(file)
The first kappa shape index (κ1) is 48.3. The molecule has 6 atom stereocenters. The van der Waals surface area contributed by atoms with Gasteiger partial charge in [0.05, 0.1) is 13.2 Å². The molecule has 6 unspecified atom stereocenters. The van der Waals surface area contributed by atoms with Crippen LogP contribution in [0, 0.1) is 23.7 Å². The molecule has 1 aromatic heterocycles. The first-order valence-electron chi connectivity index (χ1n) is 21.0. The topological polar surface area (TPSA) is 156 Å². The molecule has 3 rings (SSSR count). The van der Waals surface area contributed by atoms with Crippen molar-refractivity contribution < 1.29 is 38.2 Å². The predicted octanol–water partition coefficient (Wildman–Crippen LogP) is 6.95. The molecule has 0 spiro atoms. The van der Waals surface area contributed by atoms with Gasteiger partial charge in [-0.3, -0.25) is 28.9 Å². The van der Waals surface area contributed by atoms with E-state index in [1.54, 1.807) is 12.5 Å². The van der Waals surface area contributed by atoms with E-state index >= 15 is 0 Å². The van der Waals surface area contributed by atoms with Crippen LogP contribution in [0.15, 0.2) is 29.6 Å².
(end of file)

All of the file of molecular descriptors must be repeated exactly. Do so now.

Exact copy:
The first kappa shape index (κ1) is 48.3. The molecule has 6 atom stereocenters. The van der Waals surface area contributed by atoms with Gasteiger partial charge in [0.05, 0.1) is 13.2 Å². The molecule has 6 unspecified atom stereocenters. The van der Waals surface area contributed by atoms with Crippen LogP contribution in [0, 0.1) is 23.7 Å². The molecule has 1 aromatic heterocycles. The first-order valence-electron chi connectivity index (χ1n) is 21.0. The topological polar surface area (TPSA) is 156 Å². The molecule has 3 rings (SSSR count). The van der Waals surface area contributed by atoms with Crippen molar-refractivity contribution < 1.29 is 38.2 Å². The predicted octanol–water partition coefficient (Wildman–Crippen LogP) is 6.95. The molecule has 0 spiro atoms. The van der Waals surface area contributed by atoms with Gasteiger partial charge in [-0.3, -0.25) is 28.9 Å². The van der Waals surface area contributed by atoms with E-state index in [1.54, 1.807) is 12.5 Å². The van der Waals surface area contributed by atoms with E-state index >= 15 is 0 Å². The van der Waals surface area contributed by atoms with Crippen LogP contribution in [0.15, 0.2) is 29.6 Å².